There is a ton of small batch threads on here, including those in the similar thread box below.
You can brew any sized batch you want. I do a lot of 2.5 gallon recipe test batches. You can even do 1 gallon AG brews. The basic brewing guys call that the six pack brew.
A recipe is scalable, so a 1 gallon recipe is 1/5th of a 5 gallon one....a 2.5 gallon one is half the ingredients.
2.5 gallons is one case of beer.
I use my normal 5 gallon mash tun for most of them, but I do a lot of Experiments, test recipes, or beers that I know I won't need/want more than a case of.
I sometimes use an unmodified 2 gallon cooler for a lot of my small btaches it holds up to 4 pounds of grain.
I just us a folding steamer in the bottom along with a grain bag. Just break off or unscrew the center post.
One of these, it helps to lift the grain bag above the spigot to keep the drainig from getting stuck.
I posted a lot of info in the mr beer thread that you may find helpful.
I posted some all grain small batchrecipes here, http://www.homebrewtalk.com/785533-post702.html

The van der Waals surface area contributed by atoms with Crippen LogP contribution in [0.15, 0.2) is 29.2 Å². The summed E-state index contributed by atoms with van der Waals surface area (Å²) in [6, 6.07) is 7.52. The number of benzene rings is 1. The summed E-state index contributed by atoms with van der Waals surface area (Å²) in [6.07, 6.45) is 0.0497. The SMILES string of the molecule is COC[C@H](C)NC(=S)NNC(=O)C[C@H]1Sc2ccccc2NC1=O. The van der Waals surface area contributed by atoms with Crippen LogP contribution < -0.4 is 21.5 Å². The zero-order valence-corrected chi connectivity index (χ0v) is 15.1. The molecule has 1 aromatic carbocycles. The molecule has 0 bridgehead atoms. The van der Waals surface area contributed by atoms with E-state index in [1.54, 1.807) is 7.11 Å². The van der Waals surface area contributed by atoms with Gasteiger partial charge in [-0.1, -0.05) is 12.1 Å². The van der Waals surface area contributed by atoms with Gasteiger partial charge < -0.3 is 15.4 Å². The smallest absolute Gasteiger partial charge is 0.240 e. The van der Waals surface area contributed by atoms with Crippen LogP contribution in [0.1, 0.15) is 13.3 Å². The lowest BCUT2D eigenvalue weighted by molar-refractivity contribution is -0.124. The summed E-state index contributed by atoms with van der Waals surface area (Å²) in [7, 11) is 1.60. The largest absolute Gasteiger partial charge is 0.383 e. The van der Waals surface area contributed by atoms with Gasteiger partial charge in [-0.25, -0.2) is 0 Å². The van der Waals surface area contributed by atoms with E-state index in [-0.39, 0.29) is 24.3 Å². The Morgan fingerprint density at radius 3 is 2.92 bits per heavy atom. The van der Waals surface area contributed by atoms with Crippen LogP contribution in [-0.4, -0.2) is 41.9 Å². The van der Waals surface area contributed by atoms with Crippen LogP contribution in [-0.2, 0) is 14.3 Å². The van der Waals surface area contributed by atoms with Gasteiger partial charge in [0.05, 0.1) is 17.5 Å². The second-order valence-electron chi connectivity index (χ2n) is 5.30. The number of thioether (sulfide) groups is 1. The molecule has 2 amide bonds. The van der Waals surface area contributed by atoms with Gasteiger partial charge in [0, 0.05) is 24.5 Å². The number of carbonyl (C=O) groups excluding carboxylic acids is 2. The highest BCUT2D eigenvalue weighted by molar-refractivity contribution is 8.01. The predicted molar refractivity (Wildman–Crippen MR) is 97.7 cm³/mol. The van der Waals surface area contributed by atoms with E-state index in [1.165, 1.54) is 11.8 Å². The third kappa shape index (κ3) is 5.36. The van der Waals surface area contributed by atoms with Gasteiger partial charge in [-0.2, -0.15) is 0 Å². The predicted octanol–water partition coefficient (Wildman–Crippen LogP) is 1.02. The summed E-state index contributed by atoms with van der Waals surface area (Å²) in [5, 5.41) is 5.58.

ANd a bit of a primer on AG with pics here http://www.homebrewtalk.com/738927-post659.html
But I mostly use my regular 5 gallon cooler mash tun which holds 14 pounds of grains...and 14 pounds of grain for a 2.5 gallon batch can be a mighty big beer.....
One of our memebers chubbykid had plans for a minikeg mashtun http://sites.google.com/site/chubbyk...keg-lauter-tun
THe basic brewing radio guys are big fans of tiny batch brewing...3/4 gallon (1 6pack) in a 1 gallon winejug fermenter.
They demo the 6-pack IPA here
and they also have done barleywines as well.
I ferment my 2.5 gallon batches in all manner of things, I have a 3 gallon better bottle, I also use 3 gallon water jugs, AND my old Mr Beer keg (it's perfect because you can even lager in your own fridge with it when you are starting out.)
You can even ferment a 2.5 gallon batch in a 5 gallon carboy if you want, though I would say a 6.5 gallon carboy is a little too much headspace for my confort.
Hope this helps....any more questions feel free to ask...But look through ALL THE OTHER INFO first and I bet you, you won't HAVE any other questions. This has been thoroughly covered like just about everything else.
Oh, and you don't have to do anything with hops in terms of hop utilization, except scale it in the same proportion, as you do your grain. Nothing else.